Many different items encountered on worksites could make you sick. Those who work in construction, manufacturing, mining, and industrial occupations may encounter any number of dangerous chemicals and toxins which they breathe in, which are absorbed through the skin, and which can cause chemical burns or get into the eyes and affect vision. Even employees who do not work in traditionally dangerous industries could encounter chemicals at their place of work. For example, teachers who work in old school buildings or office workers in old structures could encounter asbestos, or workers in any profession could be exposed to hazardous cleaning products.
Whenever you encounter any toxin at work, from pesticides to silica to mold and lead, this exposure could cause you to become very sick. If you fall ill, you should be entitled to workers' compensation benefits for your illness. Unfortunately, proving you got sick because of your work can be a challenge, because many of the illness people get after toxic exposure manifest years after the initial contact and have multiple causes.
The risk of toxic exposure is a substantial one on many worksites because toxic chemicals are not always regulated the way they should be. Occupational Safety and Health Administration (OSHA) indicates the agency regulates permissible exposure limits (PELs) for some types of dangerous chemicals that can cause people to get sick if they are exposed. Unfortunately, OSHA warns that its limits are outdated.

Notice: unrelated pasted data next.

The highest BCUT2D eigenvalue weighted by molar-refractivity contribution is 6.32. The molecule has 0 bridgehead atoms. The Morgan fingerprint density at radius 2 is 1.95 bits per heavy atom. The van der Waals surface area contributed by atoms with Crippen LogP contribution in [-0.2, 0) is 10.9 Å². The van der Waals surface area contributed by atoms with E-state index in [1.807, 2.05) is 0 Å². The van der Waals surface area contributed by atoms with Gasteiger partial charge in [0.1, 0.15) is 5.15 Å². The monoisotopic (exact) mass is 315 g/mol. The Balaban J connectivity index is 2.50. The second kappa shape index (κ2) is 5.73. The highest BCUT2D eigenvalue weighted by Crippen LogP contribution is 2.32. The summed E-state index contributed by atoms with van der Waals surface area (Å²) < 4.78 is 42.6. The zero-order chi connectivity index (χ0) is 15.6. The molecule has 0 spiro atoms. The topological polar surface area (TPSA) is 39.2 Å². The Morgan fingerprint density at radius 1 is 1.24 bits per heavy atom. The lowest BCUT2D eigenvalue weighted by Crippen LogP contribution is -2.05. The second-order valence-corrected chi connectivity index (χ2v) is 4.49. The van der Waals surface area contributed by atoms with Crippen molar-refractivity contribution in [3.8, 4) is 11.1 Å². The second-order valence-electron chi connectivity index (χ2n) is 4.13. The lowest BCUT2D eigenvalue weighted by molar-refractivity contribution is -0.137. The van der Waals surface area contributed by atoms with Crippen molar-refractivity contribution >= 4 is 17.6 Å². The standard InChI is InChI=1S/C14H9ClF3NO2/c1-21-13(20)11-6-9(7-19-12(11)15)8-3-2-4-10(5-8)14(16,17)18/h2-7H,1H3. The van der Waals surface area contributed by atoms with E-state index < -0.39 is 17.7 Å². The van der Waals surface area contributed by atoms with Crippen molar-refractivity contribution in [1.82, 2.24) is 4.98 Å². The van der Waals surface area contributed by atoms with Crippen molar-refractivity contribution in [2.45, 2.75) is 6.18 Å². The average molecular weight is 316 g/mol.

Although there have been some new rules passed and promulgated in 2016, OSHA has not had a major overhaul to its permissible exposure limits for more than 40 years. Safety and Health Magazine indicates the lack of updating has resulted in many dangerous chemicals not actually being included on the list of regulated substances at all. Further, even for chemicals which are on the list, the levels which are allowed may be higher than is actually safe.
It takes a long time and is a complicated process for OSHA to change its permissible exposure limit rules, as the agency cannot just do a major overhaul of its list to protect employees from all the toxins which could make them sick. OSHA had tried to pass a broad overhaul back in 1989, but a 1992 case called AFL-CIO vs. OSHA resulted in OSHA's rules being struck down.
The court held OSHA should have conducted an individual assessment of each of the chemicals on its list in order to determine permissible levels. The effect of this was to abolish the health standards for close to half of the substances which OSHA had tried to cover and to return exposure limits to the permitted levels OSHA had adopted back in 1971.
Although OSHA may not be effective in limiting workplace exposure, employers still should make the responsible choice to protect their workers. If an employee is exposed to hazardous substances, the employee needs to understand his right to workers' comp benefits.